Air Pollution and COVID-19
Recently emerging evidence suggests that exposure to air pollution worsens the severity of COVID-19 on people’s health. Updated evidence on COVID-19 points to the need for improved air quality standards and a transition away from polluting fossil fuels. Subsequent lockdowns in many cities demonstrated that carbon dioxide emissions, air pollution and noise levels can be reduced while urban space for walking and cycling could be increased dramatically, improving both our environment and our health.
Spotlight: how does air pollution interact with COVID-19?
COVID-19 lockdown measures and air quality
Air pollution-caused conditions: co-morbidities
Air pollution, COVID-19 and damage to immunity
Air pollution, COVID-19 and health inequalities
The controversial hypothesis: the potential role of air pollution as a vector for the virus?
Some scientists believe viruses may bond with pollution particles, allowing them to remain airborne for longer and potentially helping them make their way into the lungs. However, this is a hypothesis which needs to be tested and demonstrated.
From Italy: study linking COVID-19 spread with particle pollution (particles as ‘carrier’ and ‘booster’ of the virus):
The study demonstrated a positive association between air pollution and SARS case fatality in Chinese population by utilizing publicly accessible data on SARS statistics and air pollution indices. Although ecologic fallacy and uncontrolled confounding effects might have biased the results, the possibility of a detrimental effect of air pollution on the prognosis of SARS patients deserves further investigation.
From Italy: researches denying link between COVID-19 spread and particle pollution (‘correlation, but no proven causality’)
The monitoring period available for the epidemiological investigation is still too limited to draw scientifically solid conclusions in relation to the very many factors that influence the growth rate of the infection, researchers claim.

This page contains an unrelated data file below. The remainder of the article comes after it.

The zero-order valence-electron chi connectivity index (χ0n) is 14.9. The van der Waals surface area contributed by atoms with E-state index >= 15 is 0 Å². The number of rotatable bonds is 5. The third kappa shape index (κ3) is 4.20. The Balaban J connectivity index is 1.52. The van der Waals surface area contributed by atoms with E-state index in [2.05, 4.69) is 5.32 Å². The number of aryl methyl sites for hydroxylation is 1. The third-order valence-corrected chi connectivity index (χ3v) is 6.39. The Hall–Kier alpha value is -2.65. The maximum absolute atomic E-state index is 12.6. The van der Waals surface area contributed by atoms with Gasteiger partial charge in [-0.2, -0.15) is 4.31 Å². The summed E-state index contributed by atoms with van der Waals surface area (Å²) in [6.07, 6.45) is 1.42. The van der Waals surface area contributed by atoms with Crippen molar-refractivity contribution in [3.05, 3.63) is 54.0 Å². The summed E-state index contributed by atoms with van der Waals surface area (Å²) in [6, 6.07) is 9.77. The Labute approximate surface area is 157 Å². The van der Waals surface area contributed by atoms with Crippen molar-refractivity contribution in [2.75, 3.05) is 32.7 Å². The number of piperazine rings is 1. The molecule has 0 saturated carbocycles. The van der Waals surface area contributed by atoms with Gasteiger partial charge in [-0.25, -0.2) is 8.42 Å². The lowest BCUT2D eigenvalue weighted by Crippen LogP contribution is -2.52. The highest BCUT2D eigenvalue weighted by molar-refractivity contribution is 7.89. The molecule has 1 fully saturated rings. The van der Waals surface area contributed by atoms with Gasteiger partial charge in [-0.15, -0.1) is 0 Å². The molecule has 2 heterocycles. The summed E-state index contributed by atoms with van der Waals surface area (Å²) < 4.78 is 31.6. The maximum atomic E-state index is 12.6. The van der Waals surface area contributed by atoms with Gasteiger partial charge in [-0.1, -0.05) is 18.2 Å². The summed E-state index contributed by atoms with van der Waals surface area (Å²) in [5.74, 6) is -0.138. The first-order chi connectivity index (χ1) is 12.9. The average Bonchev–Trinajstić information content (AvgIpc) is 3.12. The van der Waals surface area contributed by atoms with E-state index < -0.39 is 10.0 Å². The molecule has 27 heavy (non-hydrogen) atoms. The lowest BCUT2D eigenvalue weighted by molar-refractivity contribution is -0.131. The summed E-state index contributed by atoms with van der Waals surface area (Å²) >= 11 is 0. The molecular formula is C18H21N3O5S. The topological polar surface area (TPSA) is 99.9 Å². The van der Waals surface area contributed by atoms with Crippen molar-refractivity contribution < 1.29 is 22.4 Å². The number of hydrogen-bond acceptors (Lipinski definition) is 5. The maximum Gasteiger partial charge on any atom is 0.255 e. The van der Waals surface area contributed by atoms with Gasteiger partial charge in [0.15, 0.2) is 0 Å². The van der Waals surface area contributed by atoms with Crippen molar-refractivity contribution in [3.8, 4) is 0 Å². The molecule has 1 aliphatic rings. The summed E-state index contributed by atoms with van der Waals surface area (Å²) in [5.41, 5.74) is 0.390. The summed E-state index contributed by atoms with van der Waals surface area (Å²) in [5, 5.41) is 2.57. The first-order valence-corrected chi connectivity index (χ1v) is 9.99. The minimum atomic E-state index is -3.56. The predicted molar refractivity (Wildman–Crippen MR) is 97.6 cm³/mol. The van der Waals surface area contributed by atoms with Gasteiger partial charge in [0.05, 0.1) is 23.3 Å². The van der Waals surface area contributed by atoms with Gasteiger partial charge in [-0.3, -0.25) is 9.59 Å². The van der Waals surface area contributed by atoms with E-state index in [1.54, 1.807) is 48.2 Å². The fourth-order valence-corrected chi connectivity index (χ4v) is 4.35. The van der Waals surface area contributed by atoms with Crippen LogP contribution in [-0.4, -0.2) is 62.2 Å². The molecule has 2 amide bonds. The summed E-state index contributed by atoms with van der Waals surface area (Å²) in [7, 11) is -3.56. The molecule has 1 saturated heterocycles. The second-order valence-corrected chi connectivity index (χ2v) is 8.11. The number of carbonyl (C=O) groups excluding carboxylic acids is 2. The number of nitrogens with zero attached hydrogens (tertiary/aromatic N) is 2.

Potential effects of airborne particulate matter on spreading, pathophysiology and prognosis of a viral respiratory infection
In general, further data-driven investigation is needed in order to better highlight the possible connections between airborne PM and viral respiratory infections, with the aim to develop effective Covid-19 infection prevention and control measures, and more accurate air quality policies for human health. The Italian review Epidemiologia & Prevenzione has set up a “repository” on COVID where researchers are starting to deposit papers and articles without waiting peer reviews.
Can atmospheric pollution be considered a co-factor in extremely high level of SARS-CoV-2 lethality in Northern Italy?
Published on April 6 in Environmental Pollution, the paper suggests they may have suffered a number of complications because their bodies were already been weakened by their long-term exposure to toxic air.
Does Air Pollution Influence COVID-19 Outbreaks?
Caution should be used in translating high values of conventional metrics, such as PM2.5 and PM10 concentrations, into a direct measure of vulnerability. Airborne transmission mediated by virus-laden aerosols emitted during expiration and speech is plausible in specific environments. Current knowledge indicates a low probability in outdoor environments and an increase in probability in specific indoor environments, like hospitals and areas where patients are quarantined. In these environments, it is advisable to mitigate the risk for vulnerable people via using periodic ventilation of environments, decontaminations of surfaces and air conditioning systems, and appropriate technologies for mechanical ventilation/conditioning in order to limit the circulation of virus-laden bioaerosols in air.
WHO: Report of the WHO-China Joint Mission on Coronavirus Disease 2019 (COVID-19)
‘Routes of transmission COVID-19 is transmitted via droplets and fomites during close unprotected contact between an infector and infectee. Airborne spread has not been reported for COVID-19 and it is not believed to be a major driver of transmission based on available evidence; however, it can be envisaged if certain aerosol-generating procedures are conducted in health care facilities. Fecal shedding has been demonstrated from some patients, and viable virus has been identified in a limited number of case reports. However, the fecal-oral route does not appear to be a driver of COVID-19 transmission; its role and significance for COVID-19 remains to be determined.’